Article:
Thyroid Cancer Survivors at Risk for Heart Disease

TUESDAY, May 29, 2018 (HealthDay News) — Men and women who survive thyroid cancer have a sharply increased risk for heart disease, a new study finds. And researchers say males and overweight survivors are particularly at risk. “Our study found that male thyroid cancer survivors have an almost 50 percent higher risk of developing cardiovascular…

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AHA: Stroke Survivor Vows to 'Live Life Again'

TUESDAY, May 29, 2018 (American Heart Association) — Last November, two days before Thanksgiving, Gerardo Lucio collapsed after getting off a forklift at work. When he was able to get up, his right arm and leg were weak and he had trouble walking. A nephew he worked with took him to a hospital. “I couldn’t…

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Another Drug to Prevent Migraines Shows Promise

TUESDAY, May 29, 2018 (HealthDay News) — Migraine sufferers could soon turn to a number of new medications to avoid their crippling headaches. Earlier this month, the U.S. Food and Drug Administration approved Aimovig (erenumab), the first migraine prevention drug ever developed. On its heels comes a successful trial of the migraine prevention drug galcanezumab.…

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Too Much Meat, Dairy Tied to Heart Failure Risk

TUESDAY, May 29, 2018 (HealthDay News) — Maybe you should skip the cheeseburger and shake, guys. Middle-aged men who often feast on meat, dairy and other high-protein foods could be on a path to heart failure, researchers report. Protein from fish and eggs, however, isn’t linked to an increased risk for heart failure, the investigators…

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Tough State Drunk Driving Laws Save Lives

TUESDAY, May 29, 2018 (HealthDay News) — States that get tough on drunk driving see drops in alcohol-related car crash deaths, new research shows. About 30 percent of deaths in car crashes occur when one or more drivers has a blood alcohol level of 0.08 percent or higher — the legal definition of driving while…

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A Young Life Lost to High Insulin Prices

TUESDAY, May 29, 2018 (HealthDay News) — Alec Smith was diagnosed with type 1 diabetes shortly before his 24th birthday. When he turned 26, he lost his health insurance. Less than a month later, he lost his life because he couldn’t afford the exorbitant price of his life-saving insulin. “Alec had a full-time job that…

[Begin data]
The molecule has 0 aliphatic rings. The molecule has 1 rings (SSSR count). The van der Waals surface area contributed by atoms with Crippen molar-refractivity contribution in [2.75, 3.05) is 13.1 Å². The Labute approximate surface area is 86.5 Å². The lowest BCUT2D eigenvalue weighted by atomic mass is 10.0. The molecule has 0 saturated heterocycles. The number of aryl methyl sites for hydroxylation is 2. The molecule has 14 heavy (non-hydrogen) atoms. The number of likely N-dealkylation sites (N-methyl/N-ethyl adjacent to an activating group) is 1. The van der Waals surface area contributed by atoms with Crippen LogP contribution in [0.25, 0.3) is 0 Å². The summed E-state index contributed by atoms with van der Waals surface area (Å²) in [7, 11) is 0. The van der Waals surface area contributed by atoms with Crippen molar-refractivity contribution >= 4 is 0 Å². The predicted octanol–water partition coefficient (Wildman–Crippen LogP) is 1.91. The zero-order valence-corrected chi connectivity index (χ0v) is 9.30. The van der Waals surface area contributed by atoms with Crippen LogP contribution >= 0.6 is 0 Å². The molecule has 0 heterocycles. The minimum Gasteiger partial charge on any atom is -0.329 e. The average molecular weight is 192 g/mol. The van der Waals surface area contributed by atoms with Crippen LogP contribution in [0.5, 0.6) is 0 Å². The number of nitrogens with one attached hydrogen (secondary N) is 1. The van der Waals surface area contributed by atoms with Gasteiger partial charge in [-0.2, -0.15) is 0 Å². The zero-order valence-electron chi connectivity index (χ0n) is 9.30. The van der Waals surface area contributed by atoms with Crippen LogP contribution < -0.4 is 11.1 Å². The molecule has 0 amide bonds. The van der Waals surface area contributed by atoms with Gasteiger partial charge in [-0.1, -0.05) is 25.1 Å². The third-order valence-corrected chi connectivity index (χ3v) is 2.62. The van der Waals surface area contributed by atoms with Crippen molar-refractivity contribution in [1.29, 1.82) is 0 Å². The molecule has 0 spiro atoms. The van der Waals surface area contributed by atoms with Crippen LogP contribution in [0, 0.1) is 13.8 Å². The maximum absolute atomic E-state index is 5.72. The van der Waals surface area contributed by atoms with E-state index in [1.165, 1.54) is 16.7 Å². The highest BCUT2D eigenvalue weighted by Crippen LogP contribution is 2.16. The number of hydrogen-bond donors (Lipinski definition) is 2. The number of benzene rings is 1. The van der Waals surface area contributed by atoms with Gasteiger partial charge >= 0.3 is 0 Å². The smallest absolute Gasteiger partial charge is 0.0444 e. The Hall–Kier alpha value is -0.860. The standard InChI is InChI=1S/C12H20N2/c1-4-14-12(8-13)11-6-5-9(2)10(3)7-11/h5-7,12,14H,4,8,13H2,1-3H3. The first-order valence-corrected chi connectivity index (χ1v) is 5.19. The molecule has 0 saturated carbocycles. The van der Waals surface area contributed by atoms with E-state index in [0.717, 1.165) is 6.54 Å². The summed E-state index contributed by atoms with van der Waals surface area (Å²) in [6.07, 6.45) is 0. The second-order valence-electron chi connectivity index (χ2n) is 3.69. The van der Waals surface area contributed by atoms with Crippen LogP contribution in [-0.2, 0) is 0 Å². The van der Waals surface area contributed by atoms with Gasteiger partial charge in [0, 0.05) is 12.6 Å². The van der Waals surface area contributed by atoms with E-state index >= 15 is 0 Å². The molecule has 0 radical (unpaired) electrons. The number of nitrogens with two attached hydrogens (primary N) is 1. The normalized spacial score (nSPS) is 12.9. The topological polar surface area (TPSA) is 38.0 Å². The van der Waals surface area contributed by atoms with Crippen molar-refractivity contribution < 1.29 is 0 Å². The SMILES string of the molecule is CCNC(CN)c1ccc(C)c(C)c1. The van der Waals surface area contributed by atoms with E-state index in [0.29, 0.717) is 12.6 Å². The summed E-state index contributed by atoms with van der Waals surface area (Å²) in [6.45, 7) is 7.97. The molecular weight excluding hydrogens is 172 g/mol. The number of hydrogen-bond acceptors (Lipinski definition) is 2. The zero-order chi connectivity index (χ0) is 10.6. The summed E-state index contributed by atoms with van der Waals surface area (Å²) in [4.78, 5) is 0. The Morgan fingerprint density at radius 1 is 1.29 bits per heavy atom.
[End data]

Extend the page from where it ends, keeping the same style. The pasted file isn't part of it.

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Supplements Won't Help Prevent Heart Disease: Study

TUESDAY, May 29, 2018 (HealthDay News) — When it comes to preventing heart disease, vitamin and mineral supplements are probably a waste of money, a new research review concludes. The findings, published May 28 in the Journal of the American College of Cardiology, largely confirm what’s already known: Supplements may be popular, but in most…

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No Link Between HPV Vaccine, Autoimmune Diseases: Study

TUESDAY, May 29, 2018 (HealthDay News) — Immunizing girls against human papillomavirus (HPV) doesn’t increase their risk for autoimmune diseases, according to new research from Canada. HPV is the world’s most common sexually transmitted disease, affecting up to 75 percent of sexually active people and is the main cause of cervical cancer. Gardisil, the quadrivalent…

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Thirsty Mosquitoes May Bite More in Droughts

TUESDAY, May 29, 2018 (HealthDay News) — Your blood mght be a thirst quencher for mosquitoes during a drought. A new study found that while female mosquitoes need the protein in blood to lay eggs, they also bite you to stay hydrated. According to the research team from the University of Cincinnati, learning more about…

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Take Your Swim Workouts to the Next Level

TUESDAY, May 29, 2018 (HealthDay News) — Swimming is a great way to stay in shape while having fun and without stressing your joints. If you’re ready to take your lap swimming to the next level, consider joining a masters swimming program. U.S. Masters Swimming is a nonprofit that promotes the activity and works with…

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On Top of Other Challenges, Homeless Have Higher Heart Disease Risk

MONDAY, May 28, 2018 (HealthDay News) — Heart disease remains a major killer of the homeless, a new review confirms. A combination of access to care, predicting who’s at risk, and challenges of managing care all contribute to the increased odds of dying from cardiovascular disease among this population, researchers reported. “Clinicians need to make…

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Why People Around the World Trip Over Their Tongues Sometimes

MONDAY, May 28, 2018 (HealthDay News) — Can’t quite spit out the right, uh, word at times? A new study helps explain why. European researchers analyzed thousands of recordings of spontaneous speech in different languages from around the world. They included English and Dutch speakers as well as conversation from people in the Amazon rainforest,…

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